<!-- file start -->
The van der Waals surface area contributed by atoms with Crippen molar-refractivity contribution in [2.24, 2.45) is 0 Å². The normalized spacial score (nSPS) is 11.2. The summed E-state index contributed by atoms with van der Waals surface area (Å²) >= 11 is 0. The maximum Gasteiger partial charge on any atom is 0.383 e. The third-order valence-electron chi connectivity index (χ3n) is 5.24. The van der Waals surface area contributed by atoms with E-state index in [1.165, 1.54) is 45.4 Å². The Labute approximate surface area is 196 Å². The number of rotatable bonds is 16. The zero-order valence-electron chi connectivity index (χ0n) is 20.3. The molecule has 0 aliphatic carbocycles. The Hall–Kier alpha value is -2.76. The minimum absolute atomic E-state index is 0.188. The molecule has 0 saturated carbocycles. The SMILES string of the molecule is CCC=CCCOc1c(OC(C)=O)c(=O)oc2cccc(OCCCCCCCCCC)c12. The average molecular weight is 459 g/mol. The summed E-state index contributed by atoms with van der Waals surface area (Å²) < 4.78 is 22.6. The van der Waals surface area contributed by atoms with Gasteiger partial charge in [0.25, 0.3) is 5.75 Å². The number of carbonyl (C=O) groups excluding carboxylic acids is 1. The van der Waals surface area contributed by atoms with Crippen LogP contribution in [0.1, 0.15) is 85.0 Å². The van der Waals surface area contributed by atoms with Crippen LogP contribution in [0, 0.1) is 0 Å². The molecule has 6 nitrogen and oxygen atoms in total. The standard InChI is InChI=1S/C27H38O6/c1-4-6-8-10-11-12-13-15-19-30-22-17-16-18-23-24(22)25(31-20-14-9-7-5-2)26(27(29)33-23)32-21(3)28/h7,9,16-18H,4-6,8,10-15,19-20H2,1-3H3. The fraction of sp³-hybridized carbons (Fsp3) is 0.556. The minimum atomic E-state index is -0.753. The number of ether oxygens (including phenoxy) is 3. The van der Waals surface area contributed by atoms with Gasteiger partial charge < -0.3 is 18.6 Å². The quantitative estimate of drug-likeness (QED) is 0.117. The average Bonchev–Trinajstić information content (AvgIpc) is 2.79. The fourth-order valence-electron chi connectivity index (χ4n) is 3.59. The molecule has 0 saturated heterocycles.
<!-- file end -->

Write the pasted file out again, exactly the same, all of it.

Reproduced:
The van der Waals surface area contributed by atoms with Crippen molar-refractivity contribution in [2.24, 2.45) is 0 Å². The normalized spacial score (nSPS) is 11.2. The summed E-state index contributed by atoms with van der Waals surface area (Å²) >= 11 is 0. The maximum Gasteiger partial charge on any atom is 0.383 e. The third-order valence-electron chi connectivity index (χ3n) is 5.24. The van der Waals surface area contributed by atoms with E-state index in [1.165, 1.54) is 45.4 Å². The Labute approximate surface area is 196 Å². The number of rotatable bonds is 16. The zero-order valence-electron chi connectivity index (χ0n) is 20.3. The molecule has 0 aliphatic carbocycles. The Hall–Kier alpha value is -2.76. The minimum absolute atomic E-state index is 0.188. The molecule has 0 saturated carbocycles. The SMILES string of the molecule is CCC=CCCOc1c(OC(C)=O)c(=O)oc2cccc(OCCCCCCCCCC)c12. The average molecular weight is 459 g/mol. The summed E-state index contributed by atoms with van der Waals surface area (Å²) < 4.78 is 22.6. The van der Waals surface area contributed by atoms with Gasteiger partial charge in [0.25, 0.3) is 5.75 Å². The number of carbonyl (C=O) groups excluding carboxylic acids is 1. The van der Waals surface area contributed by atoms with Crippen LogP contribution in [0.1, 0.15) is 85.0 Å². The van der Waals surface area contributed by atoms with Crippen LogP contribution in [0, 0.1) is 0 Å². The molecule has 6 nitrogen and oxygen atoms in total. The standard InChI is InChI=1S/C27H38O6/c1-4-6-8-10-11-12-13-15-19-30-22-17-16-18-23-24(22)25(31-20-14-9-7-5-2)26(27(29)33-23)32-21(3)28/h7,9,16-18H,4-6,8,10-15,19-20H2,1-3H3. The fraction of sp³-hybridized carbons (Fsp3) is 0.556. The minimum atomic E-state index is -0.753. The number of ether oxygens (including phenoxy) is 3. The van der Waals surface area contributed by atoms with Gasteiger partial charge < -0.3 is 18.6 Å². The quantitative estimate of drug-likeness (QED) is 0.117. The average Bonchev–Trinajstić information content (AvgIpc) is 2.79. The fourth-order valence-electron chi connectivity index (χ4n) is 3.59. The molecule has 0 saturated heterocycles.